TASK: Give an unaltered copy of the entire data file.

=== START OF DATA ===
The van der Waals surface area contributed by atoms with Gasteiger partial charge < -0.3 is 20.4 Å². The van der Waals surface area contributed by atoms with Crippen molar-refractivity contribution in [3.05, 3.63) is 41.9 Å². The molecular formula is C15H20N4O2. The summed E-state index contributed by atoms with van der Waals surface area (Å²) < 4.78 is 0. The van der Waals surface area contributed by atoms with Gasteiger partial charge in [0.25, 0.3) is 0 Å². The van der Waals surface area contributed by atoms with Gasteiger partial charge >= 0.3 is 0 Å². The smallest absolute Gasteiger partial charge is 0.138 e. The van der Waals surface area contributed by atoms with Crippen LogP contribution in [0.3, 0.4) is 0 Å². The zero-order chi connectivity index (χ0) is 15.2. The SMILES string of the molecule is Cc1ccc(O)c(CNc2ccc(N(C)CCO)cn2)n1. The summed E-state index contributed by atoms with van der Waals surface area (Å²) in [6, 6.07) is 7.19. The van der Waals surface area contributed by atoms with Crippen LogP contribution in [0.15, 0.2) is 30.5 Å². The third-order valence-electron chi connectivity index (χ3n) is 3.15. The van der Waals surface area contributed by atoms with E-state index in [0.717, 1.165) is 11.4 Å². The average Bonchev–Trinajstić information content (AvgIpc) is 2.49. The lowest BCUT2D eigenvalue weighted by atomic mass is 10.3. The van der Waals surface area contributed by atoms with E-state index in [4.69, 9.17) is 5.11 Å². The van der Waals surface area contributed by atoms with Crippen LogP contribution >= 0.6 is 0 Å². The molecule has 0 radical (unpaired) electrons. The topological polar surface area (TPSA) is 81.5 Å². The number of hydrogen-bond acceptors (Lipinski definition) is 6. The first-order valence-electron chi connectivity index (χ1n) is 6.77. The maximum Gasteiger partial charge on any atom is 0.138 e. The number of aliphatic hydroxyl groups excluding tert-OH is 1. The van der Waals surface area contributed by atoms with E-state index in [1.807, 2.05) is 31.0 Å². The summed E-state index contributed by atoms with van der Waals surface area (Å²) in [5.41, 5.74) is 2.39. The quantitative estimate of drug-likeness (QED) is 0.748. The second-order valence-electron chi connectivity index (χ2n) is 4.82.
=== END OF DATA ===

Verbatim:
The van der Waals surface area contributed by atoms with Gasteiger partial charge < -0.3 is 20.4 Å². The van der Waals surface area contributed by atoms with Crippen molar-refractivity contribution in [3.05, 3.63) is 41.9 Å². The molecular formula is C15H20N4O2. The summed E-state index contributed by atoms with van der Waals surface area (Å²) < 4.78 is 0. The van der Waals surface area contributed by atoms with Gasteiger partial charge in [0.25, 0.3) is 0 Å². The van der Waals surface area contributed by atoms with Gasteiger partial charge >= 0.3 is 0 Å². The smallest absolute Gasteiger partial charge is 0.138 e. The van der Waals surface area contributed by atoms with Crippen LogP contribution in [0.3, 0.4) is 0 Å². The zero-order chi connectivity index (χ0) is 15.2. The SMILES string of the molecule is Cc1ccc(O)c(CNc2ccc(N(C)CCO)cn2)n1. The summed E-state index contributed by atoms with van der Waals surface area (Å²) in [6, 6.07) is 7.19. The van der Waals surface area contributed by atoms with Crippen LogP contribution in [0.15, 0.2) is 30.5 Å². The third-order valence-electron chi connectivity index (χ3n) is 3.15. The van der Waals surface area contributed by atoms with E-state index in [0.717, 1.165) is 11.4 Å². The average Bonchev–Trinajstić information content (AvgIpc) is 2.49. The lowest BCUT2D eigenvalue weighted by atomic mass is 10.3. The van der Waals surface area contributed by atoms with E-state index in [4.69, 9.17) is 5.11 Å². The van der Waals surface area contributed by atoms with Crippen LogP contribution >= 0.6 is 0 Å². The molecule has 0 radical (unpaired) electrons. The topological polar surface area (TPSA) is 81.5 Å². The number of hydrogen-bond acceptors (Lipinski definition) is 6. The first-order valence-electron chi connectivity index (χ1n) is 6.77. The maximum Gasteiger partial charge on any atom is 0.138 e. The number of aliphatic hydroxyl groups excluding tert-OH is 1. The van der Waals surface area contributed by atoms with E-state index in [1.807, 2.05) is 31.0 Å². The summed E-state index contributed by atoms with van der Waals surface area (Å²) in [5.41, 5.74) is 2.39. The quantitative estimate of drug-likeness (QED) is 0.748. The second-order valence-electron chi connectivity index (χ2n) is 4.82.